On the 11th of June, a @TeamTrump Twitter account shared a post advertising an upcoming Donald Trump rally in Tulsa, Oklahoma on the 19th of June. According to the post, the event was free to attend but required a ticket. So, K-Pop stans began to share the info and encourage their followers to sign up and not attend.
Then, the alt-TikTok community, which intersects prank culture and social activism, quietly shared the plan. They created videos sharing info and what to do before deleting them a day or two after posting so Trump fans couldn’t catch on. As one woman in a now deleted TikTok video posted on the 16th of June featuring her with a fake cough said, “oh no, I signed up for a Trump rally, and I can’t go!”
“K-pop Twitter and Alt TikTok have a good alliance where they spread information amongst each other very quickly,” YouTuber Elijah Daniel who participated in the campaign told the New York Times. “They all know the algorithms and how they can boost videos to get where they want.”
“The majority of people who made them deleted them after the first day because we didn’t want the Trump campaign to catch wind. These kids are smart and they thought of everything.”
Trump’s 2020 Campaign Manager Brad Parscale claimed that they had received over a million requests, and set up an indoor and outside stadium. But, according to the New York Times, on the actual day, only 6,200 tickets were scanned. The organisers had to dismantle the outdoor stadium and the indoor stadium was full of empty blue seats.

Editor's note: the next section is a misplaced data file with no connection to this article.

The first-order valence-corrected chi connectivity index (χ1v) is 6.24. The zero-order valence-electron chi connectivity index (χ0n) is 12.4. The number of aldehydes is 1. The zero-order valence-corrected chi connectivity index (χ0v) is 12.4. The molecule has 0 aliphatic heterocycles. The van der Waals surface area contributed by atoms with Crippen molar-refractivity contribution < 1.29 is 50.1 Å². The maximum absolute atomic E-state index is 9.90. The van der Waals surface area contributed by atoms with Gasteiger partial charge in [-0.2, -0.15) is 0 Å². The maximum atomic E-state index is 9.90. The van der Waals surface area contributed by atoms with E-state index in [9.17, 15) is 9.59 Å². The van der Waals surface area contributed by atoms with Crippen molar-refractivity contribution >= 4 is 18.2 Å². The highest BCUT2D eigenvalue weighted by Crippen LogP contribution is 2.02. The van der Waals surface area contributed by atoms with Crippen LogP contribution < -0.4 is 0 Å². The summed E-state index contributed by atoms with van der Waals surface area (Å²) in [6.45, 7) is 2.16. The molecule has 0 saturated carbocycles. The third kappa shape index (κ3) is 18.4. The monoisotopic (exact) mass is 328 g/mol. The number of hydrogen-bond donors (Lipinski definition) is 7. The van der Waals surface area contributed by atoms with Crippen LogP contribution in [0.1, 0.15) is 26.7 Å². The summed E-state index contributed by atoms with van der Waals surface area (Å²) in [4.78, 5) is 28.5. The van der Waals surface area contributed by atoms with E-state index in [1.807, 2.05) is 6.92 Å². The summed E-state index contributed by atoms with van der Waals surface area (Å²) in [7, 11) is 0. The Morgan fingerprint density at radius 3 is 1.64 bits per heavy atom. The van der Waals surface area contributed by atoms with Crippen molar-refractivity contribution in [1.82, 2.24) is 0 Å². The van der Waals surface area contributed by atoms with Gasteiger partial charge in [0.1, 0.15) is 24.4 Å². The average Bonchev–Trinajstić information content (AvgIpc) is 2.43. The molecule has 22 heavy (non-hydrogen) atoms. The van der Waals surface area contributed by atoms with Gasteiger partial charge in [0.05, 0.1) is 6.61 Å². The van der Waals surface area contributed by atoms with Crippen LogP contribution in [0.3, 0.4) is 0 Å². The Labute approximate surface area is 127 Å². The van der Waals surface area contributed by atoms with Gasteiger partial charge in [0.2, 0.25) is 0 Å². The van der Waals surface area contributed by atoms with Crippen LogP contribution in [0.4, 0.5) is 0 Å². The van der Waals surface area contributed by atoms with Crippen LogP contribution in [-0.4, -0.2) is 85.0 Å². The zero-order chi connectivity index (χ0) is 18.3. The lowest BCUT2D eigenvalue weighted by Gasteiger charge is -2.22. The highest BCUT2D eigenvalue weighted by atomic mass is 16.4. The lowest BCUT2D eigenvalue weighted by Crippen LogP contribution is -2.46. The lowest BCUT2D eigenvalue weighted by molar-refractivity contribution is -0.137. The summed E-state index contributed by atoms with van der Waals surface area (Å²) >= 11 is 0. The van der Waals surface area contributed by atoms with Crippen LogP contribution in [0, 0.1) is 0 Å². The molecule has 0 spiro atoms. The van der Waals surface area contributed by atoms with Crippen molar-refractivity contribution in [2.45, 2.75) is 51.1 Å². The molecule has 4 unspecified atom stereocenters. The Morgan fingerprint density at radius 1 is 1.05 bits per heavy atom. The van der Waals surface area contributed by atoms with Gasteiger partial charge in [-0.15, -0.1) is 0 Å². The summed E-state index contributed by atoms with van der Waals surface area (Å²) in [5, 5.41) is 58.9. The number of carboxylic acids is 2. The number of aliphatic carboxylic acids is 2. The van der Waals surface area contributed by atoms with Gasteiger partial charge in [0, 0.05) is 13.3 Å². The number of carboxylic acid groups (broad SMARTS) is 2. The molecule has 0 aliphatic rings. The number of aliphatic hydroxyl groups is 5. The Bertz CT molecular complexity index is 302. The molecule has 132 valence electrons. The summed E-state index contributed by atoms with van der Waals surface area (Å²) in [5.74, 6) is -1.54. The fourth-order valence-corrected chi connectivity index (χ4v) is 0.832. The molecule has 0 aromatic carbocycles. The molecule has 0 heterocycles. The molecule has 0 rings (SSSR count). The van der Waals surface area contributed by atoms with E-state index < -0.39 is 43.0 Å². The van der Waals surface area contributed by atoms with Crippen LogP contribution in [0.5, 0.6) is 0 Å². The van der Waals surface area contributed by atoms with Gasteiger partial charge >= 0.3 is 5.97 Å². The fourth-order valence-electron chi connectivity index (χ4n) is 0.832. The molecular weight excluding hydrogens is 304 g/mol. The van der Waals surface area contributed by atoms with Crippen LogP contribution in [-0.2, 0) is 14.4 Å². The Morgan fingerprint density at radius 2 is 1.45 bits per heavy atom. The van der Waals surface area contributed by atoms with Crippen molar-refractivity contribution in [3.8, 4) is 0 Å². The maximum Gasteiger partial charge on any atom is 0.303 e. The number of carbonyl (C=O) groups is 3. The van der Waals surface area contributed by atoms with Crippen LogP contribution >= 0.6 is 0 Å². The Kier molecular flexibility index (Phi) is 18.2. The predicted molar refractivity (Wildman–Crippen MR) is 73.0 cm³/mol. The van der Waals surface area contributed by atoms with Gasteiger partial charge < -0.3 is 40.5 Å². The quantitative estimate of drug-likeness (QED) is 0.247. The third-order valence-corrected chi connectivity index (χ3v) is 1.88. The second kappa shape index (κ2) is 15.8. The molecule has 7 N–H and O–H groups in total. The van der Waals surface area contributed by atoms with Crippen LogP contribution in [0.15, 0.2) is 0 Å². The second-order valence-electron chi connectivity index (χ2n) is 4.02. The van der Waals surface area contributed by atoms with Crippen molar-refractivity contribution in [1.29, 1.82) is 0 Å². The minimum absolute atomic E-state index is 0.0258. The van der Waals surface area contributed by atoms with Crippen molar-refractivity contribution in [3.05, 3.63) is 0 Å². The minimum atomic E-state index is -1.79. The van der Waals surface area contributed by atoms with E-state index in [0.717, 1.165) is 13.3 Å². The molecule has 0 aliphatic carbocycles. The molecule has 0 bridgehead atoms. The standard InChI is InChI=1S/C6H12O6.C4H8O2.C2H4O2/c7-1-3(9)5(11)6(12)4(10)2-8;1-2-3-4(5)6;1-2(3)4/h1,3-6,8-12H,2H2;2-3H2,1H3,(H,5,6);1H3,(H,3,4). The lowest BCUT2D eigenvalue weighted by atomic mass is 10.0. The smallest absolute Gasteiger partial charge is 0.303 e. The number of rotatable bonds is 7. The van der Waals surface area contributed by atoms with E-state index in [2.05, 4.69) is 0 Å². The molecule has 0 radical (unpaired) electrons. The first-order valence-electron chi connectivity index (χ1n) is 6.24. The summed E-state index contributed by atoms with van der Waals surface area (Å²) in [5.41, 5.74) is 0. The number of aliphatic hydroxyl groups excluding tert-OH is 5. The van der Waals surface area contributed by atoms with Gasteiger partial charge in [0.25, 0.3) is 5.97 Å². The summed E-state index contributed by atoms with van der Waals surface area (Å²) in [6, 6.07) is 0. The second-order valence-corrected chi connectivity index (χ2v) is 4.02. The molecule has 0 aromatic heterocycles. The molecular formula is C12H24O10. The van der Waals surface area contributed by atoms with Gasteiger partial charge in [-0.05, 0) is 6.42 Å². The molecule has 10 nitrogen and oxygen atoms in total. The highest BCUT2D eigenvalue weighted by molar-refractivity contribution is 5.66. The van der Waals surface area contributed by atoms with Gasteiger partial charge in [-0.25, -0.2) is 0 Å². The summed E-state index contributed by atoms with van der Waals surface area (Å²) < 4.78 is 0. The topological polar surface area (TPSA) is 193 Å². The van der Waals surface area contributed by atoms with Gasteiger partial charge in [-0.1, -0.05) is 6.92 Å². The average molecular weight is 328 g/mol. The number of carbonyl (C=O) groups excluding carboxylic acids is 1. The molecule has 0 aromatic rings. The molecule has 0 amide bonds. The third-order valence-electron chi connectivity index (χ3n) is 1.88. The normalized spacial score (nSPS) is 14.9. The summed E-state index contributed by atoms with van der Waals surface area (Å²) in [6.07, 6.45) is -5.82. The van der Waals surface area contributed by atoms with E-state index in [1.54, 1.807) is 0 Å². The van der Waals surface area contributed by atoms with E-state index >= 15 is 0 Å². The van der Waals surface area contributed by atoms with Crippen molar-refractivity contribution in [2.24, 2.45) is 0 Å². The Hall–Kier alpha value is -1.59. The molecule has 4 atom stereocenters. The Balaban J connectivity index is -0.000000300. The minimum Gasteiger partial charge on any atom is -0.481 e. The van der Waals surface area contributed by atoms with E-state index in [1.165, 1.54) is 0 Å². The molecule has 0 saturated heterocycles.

And, honestly, we love to see it. Twitter began to compare photos of the poorly RSVP’d alt-right political gathering with packed out crowds at music concerts and the country-wide turnout for the current Black Lives Matter and Black Trans Lives Matter protests.
A few days later, Trump was seen leaving his personal private jet like a grumpy baby, sulking and stomping on the White House lawn with his top buttons undone and his tie hanging untied, clenching a “Make America Great Again” cap. Analysts say they’ve never seen him like this before.
At the rally, Donald Trump claimed that, after experts told him the country was seeing a rise in cases, he told them to “slow down” testing. Obviously, slowing down the testing of COVID-19 won’t actually stop the spread of the virus or number of cases in the community, it just means the U.S. will know about less cases which could actually risk more carelessly spread cases of people who are asymptomatic (duh).
Trump’s comments come as the World Health Organisation reports that yesterday saw the most new cases of COVID-19 in one day—more than 183,000—with the United States confirming up to 36,617 cases.